General Walker’s remains have not been recovered. There is a cenotaph in his memory is at the Arlington National Cemetery, Arlington, Virginia. His name, along with the other airmen of San Antonio Rose, appears on the Walls of the Missing, Manila American Cemetery, Taguig City, Philippines. In 1948, Roswell Army Air Field was renamed Walker Air Force Base in his honor.
“Brigadier General Kenneth N. Walker, commanding general of a bomber command in the southwest Pacific, who has been reported missing in action after leading a flight against Japanese shipping. This is the most recent photograph of General Walker, taken in front of his tent-office in the field.” (Library of Congress LC-USW33-000979-ZC [P&P] ) Two Boeing B-17 Flying Fortresses of the 43rd Bombardment Group at Port Moresby, Fall 1942. The airplane in the foreground is B-17E 41-2649, previously assigned to the 19th Bombardment Group. 41-2649 survived the war. It served in the Mediterranean Theater until August 1945. It crash-landed at Goose Bay, Canada, 23 August 1945, and was salvaged. (U.S. Air Force).
San Antonio Rose was a Boeing B-17F-10-BO Flying Fortress, c/n 3143, Army Air Corps serial number 41-24458. The bomber was built during the summer of 1942, in the same production block with another famous B-17, Memphis Belle (41-24485). It was delivered to the United States Army Air Corps 8 July 1942.
Deep within my heart lies a melody
A song of old San Antone
Where in dreams I live with a memory
Beneath the stars all alone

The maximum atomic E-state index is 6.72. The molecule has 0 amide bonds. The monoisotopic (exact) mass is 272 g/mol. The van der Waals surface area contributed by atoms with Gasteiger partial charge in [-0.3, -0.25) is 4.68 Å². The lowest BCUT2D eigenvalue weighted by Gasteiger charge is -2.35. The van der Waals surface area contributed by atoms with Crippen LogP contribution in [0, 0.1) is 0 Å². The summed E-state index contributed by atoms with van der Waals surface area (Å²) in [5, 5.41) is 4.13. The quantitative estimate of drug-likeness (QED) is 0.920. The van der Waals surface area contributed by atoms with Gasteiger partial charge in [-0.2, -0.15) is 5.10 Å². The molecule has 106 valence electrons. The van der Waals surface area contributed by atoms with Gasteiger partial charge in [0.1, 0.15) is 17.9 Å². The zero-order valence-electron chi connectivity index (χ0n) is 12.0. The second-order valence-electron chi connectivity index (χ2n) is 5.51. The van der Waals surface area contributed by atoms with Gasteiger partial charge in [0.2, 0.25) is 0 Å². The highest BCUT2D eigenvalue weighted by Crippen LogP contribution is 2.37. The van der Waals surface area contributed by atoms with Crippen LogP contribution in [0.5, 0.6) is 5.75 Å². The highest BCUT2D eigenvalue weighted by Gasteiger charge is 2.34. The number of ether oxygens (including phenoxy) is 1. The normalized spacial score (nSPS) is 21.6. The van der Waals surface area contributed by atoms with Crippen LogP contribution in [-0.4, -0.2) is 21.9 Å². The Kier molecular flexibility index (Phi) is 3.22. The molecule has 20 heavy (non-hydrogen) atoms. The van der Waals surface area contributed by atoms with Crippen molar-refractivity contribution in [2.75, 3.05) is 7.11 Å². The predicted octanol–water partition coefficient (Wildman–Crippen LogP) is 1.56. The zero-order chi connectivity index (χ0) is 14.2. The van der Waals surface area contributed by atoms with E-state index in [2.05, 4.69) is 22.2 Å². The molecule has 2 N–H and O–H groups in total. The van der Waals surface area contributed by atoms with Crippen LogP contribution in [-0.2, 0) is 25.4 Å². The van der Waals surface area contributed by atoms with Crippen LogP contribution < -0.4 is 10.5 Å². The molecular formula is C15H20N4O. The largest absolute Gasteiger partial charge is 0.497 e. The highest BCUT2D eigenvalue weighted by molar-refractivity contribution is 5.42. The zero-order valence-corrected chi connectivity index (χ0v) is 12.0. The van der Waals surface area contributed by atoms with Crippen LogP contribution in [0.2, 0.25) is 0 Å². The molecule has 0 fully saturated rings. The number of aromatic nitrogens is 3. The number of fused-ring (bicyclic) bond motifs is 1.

It was there I found beside the Alamo
Enchantment strange as the blue, up above
A moonlit path that only she would know
Still hears my broken song of love
Moon in all your splendor knows only my heart
Call back my Rose, Rose of San Antone
Lips so sweet and tender like petals fallin’ apart
Speak once again of my love, my own
Broken song, empty words I know
Still live in my heart all alone
For that moonlit pass by the Alamo
And Rose, my Rose of San Antone
—”New San Antonio Rose,” by Bob Wills, 1941
Boeing B-17F-10-BO Flying Fortress 41-24458, San Antonio Rose, parked in a revetment at 7 Mile Drome, Port Moresby, New Guinea, with all engines running. (U.S. Air Force via b17flyingfortress.de)
¹ Major Allen Lindberg, Pilot, Aircraft Commander Captain Benton H. Daniel, Jr., co-pilot 1st Lieutenant John W. Hanson, Navigator 2nd Lieutenant Robert L. Hand, Bombardier Technical Sergeant Dennis T. Craig, Engineer/Top Turret Gunner Staff Sergeant Quentin W. Blakeley, Radio Operator/Top Gunner Sergeant Leslie A. Stewart, Gunner Private 1st Class William G. Fraser, Jr., Gunner and Private Leland W. Stone, Gunner.
² Postwar analysis found that one ship, the transport Keifuku Maru, 5,833 tones, had been bracketed by two bombs and sank. Another freighter, Kagu Maru, and the Minikaze-class destroyer Tachikaze, were damaged. (Tachikaze had been damaged in an earlier air attack, 27 December 1942, and its commanding officer killed.) On 5 January 1943, the destroyer was alongside Yamabiko Maru, a passenger-cargo steamer which had been converted to a repair ship for the Imperial Japanese Navy.
Keifuku Maru, 5,833 tons, photographed during the 1930s, was sunk during the Allied air attack on Rabaul, 5 January 1943. (Wikipedia)
³ It is possible that two airmen, Lieutenant Colonel Bleasdale and Lieutenant Daniel, bailed out of the bomber and were later captured and held as prisoners of war. Neither survived the war, however.
90th Bombardment Group